We find the agency's brand name justification fails to comply with the requirements of FAR part 13, and is therefore unreasonable.  We recommend that BLM conduct further market research to determine whether, consistent with the FAR, a reasonable basis exists to limit the competition to satisfy the agency’s needs.  If no such justification exists, the agency should cancel the procurement and resolicit its requirements on a brand name or equal basis.  We also recommend that BLM reimburse Phoenix’s costs of filing and pursuing the protest.  4 C.F.R. § 21.8(d)(1).  Phoenix’s certified claim for costs, detailing the time spent and the costs incurred, must be submitted to the agency within 60 days of receiving this decision.   4 C.F.R. § 21.8(f)(1).

The protest is sustained.

Susan A. Poling
General Counsel



[1] FedConnect is a centralized web portal where vendors seeking to conduct business with the federal government can search for contract opportunities and submit solicitation responses directly through the FedConnect system.  See https://www.fedconnect.net/FedConnect/default.htm (last visited on October 6, 2016). 

[2] In the alternative, Phoenix protests that the agency improperly set aside the solicitation for SDVOSBs because there are not two manufacturers of the brand name items being procured.  Protest at 1; see FAR § 19.502-2.  We do not reach this issue since we have concluded that the agency did not justify the brand-name restriction. 

[3] There is a PUP that was signed in 2015, which includes the Blue Dye and the Activator 90.  Pesticide Use Proposal 2015, at 1, 4.

[4] Of note, the PUP for the Weedar was prepared by a field office employee and submitted for approval on June 16, 2016.  Pesticide Use Proposal 2016, at 4.  On July 8, only three weeks later, the contracting officer asked the field office whether equal items would be permitted for this solicitation.  The field office told the contracting officer that it would take three to six months to amend the PUP to include the equal items, which would cause problematic delays in treating the weed infested areas for which the herbicides were being purchased.  COS at 2.  Since only three weeks passed between the time the PUP for Weedar was submitted for approval, and the contracting officer’s inquiry regarding equal items, the field office had sufficient time to amend the PUP to include the equal items.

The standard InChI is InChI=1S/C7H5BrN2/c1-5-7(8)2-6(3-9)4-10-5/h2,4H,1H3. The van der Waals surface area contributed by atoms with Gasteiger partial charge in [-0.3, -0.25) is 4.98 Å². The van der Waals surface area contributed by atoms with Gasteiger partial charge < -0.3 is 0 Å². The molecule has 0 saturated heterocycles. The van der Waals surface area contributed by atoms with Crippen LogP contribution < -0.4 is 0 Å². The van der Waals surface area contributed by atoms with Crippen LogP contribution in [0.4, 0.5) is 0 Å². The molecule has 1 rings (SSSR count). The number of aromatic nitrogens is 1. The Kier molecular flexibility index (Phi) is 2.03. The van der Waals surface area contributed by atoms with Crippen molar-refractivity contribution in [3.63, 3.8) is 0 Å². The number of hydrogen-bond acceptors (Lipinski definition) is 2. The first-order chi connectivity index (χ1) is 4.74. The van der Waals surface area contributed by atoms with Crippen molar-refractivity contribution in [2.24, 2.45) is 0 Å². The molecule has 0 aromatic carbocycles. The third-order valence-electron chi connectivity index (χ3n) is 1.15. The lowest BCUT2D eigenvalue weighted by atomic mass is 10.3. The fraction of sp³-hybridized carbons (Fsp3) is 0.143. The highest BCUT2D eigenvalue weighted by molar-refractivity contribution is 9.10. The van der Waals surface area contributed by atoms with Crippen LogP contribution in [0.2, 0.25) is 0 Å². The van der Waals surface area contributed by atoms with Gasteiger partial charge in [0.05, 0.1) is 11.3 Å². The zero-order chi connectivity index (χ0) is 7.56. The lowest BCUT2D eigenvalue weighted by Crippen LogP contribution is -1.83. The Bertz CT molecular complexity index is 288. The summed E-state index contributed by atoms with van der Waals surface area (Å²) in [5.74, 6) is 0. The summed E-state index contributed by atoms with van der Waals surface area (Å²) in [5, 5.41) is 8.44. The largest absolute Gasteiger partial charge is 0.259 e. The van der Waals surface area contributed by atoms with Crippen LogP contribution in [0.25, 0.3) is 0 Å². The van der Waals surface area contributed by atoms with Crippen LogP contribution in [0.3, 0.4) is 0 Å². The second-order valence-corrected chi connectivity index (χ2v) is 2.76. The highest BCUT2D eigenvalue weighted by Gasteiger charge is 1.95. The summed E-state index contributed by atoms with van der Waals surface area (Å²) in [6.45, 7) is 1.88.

[5] While the agency has attempted to assert that the items it has sought to procure better meet its needs, it has not provided any documentation to support that position.  In this regard, from the record it appears that the agency does not have any experience with many of the items on the BLM approved list.  Agency Submission, Aug. 17, 2016, at 2-4.  Thus, it would not know how well they work.  As the protester has noted, there are multiple “equal items” on the BLM approved list which the agency here has not even considered.